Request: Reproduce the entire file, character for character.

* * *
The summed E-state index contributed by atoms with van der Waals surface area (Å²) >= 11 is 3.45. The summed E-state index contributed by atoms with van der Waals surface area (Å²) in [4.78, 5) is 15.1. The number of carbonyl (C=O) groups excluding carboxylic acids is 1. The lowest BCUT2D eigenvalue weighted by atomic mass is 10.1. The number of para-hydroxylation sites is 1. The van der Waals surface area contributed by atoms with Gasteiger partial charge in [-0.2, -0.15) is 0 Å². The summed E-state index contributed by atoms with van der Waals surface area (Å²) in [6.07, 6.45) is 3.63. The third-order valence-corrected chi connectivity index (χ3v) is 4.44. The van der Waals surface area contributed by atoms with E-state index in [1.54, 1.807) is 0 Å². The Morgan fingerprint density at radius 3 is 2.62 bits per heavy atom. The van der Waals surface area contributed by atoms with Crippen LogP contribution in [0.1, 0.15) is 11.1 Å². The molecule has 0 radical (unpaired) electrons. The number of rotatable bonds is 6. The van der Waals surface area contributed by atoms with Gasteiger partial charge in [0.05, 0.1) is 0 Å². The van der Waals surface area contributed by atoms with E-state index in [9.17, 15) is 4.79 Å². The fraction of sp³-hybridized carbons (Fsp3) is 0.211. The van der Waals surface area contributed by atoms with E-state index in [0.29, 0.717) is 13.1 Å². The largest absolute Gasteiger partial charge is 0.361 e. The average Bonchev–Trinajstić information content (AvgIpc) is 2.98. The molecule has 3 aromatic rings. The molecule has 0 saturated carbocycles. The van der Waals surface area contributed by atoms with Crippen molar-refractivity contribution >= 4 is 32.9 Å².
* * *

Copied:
The summed E-state index contributed by atoms with van der Waals surface area (Å²) >= 11 is 3.45. The summed E-state index contributed by atoms with van der Waals surface area (Å²) in [4.78, 5) is 15.1. The number of carbonyl (C=O) groups excluding carboxylic acids is 1. The lowest BCUT2D eigenvalue weighted by atomic mass is 10.1. The number of para-hydroxylation sites is 1. The van der Waals surface area contributed by atoms with Gasteiger partial charge in [-0.2, -0.15) is 0 Å². The summed E-state index contributed by atoms with van der Waals surface area (Å²) in [6.07, 6.45) is 3.63. The third-order valence-corrected chi connectivity index (χ3v) is 4.44. The van der Waals surface area contributed by atoms with E-state index in [1.54, 1.807) is 0 Å². The Morgan fingerprint density at radius 3 is 2.62 bits per heavy atom. The van der Waals surface area contributed by atoms with Crippen LogP contribution in [0.1, 0.15) is 11.1 Å². The molecule has 0 radical (unpaired) electrons. The number of rotatable bonds is 6. The van der Waals surface area contributed by atoms with Gasteiger partial charge in [0.05, 0.1) is 0 Å². The van der Waals surface area contributed by atoms with E-state index in [9.17, 15) is 4.79 Å². The fraction of sp³-hybridized carbons (Fsp3) is 0.211. The van der Waals surface area contributed by atoms with E-state index in [0.29, 0.717) is 13.1 Å². The largest absolute Gasteiger partial charge is 0.361 e. The average Bonchev–Trinajstić information content (AvgIpc) is 2.98. The molecule has 3 aromatic rings. The molecule has 0 saturated carbocycles. The van der Waals surface area contributed by atoms with Crippen molar-refractivity contribution >= 4 is 32.9 Å².